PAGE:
I did a quick attempt at setting this up in neovim today but I didn’t quite succeed. Sharing my notes here in case someone else would like to pick up from here and make a more serious attempt at it.

Firstly, I installed the network refactor branch of SuperCollider as described by Scott along with the quark.

I forked (locally) neovim-lsp-config and added a server config called supercollider.lua in nvim-lspconfig/lua/lspconfig/server_configurations at master · neovim/nvim-lspconfig · GitHub looking like this:

local util = require 'lspconfig.util'

local bin_name = 'sclang'
local cmd = { bin_name, '-i vscode' }

-- local lspreadport = 58110
-- local lspwriteport = 58111

return {
  default_config = {
    cmd = cmd,
    filetypes = { 'supercollider' },
    root_dir = util.find_git_ancestor,
    single_file_support = true,
    settings = {
	-- TODO
      supercollider = { },
    -- capabilities = util.default_config.capabilities or vim.lsp.protocol.make_client_capabilities(),
  commands = {},
  docs = {
    description = [[

`vscode-supercollider` is a lsp server for SuperCollider

And then added this to my setup function for nvim-lspconfig:

-- SuperCollider

When opening a supercollider file, it detects the server but does not attach it. Not sure why. Here’s the output of :LspInfo

 Language client log: /home/mads/.cache/nvim/lsp.log
 Detected filetype:   supercollider
 0 client(s) attached to this buffer: 
 Other clients that match the filetype: supercollider
 Config: supercollider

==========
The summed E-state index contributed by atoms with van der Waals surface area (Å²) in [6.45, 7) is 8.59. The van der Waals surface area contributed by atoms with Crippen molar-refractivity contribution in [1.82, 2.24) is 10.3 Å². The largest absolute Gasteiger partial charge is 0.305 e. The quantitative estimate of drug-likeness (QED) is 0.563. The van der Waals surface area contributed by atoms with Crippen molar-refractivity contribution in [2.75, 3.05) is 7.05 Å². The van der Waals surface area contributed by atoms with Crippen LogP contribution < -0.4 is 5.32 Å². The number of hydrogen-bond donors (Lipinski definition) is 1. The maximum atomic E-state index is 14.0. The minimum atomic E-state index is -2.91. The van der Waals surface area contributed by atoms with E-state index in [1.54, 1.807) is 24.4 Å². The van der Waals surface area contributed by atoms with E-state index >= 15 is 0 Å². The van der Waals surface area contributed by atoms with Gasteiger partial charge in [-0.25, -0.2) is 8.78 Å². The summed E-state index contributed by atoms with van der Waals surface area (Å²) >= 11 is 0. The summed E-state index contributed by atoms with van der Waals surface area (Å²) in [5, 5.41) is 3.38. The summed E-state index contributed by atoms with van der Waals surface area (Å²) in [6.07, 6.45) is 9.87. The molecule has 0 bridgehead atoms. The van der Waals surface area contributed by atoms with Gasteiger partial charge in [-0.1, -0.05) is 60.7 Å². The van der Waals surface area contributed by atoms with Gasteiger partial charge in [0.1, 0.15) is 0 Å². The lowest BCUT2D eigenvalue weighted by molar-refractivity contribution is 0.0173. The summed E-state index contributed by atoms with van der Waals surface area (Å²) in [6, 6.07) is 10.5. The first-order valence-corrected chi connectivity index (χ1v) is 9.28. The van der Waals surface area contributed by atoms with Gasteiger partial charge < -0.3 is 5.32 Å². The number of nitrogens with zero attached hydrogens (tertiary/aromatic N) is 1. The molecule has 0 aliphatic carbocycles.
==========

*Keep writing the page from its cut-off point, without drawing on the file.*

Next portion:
filetypes:         supercollider
 	root directory:    /home/mads/.local/share/SuperCollider/downloaded-quarks/mk-synthlib
 	cmd:               sclang -i vscode
 	cmd is executable: true
 	autostart:         true
 	custom handlers:   
 Configured servers list: clangd, supercollider, psalm, cssls, bashls, cmake, vimls, html, rust_analyzer, pyright, sumneko_lua
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Oh and I could tell from htop that it does in fact spawn the sclang -i vscode process.

Ah just found this in my log which happens when opneing a supercollider file with lsp enabled

WARN  2022-03-24T18:08:18.505 550041 server_start:154: Failed to start server: address already in use: /tmp/nvimrDJwwY/0

sorry for spam

ps. I have no idea what I’m doing

Hey Mads! Here’s where we set things up to launch sclang from vscode:

Unless it’s hiding somewhere outside of what you posted, what you’re PROBABLY missing are these environment variables, which is what we are currently using to communicate between the language client and language server.

If you have the environment variables set, you should see things like this from sclang when you launch:

[LSPCONNECTION] Starting language server, inPort: 58111 outPort:58110
[LSPCONNECTION] Adding provider for method 'initialize'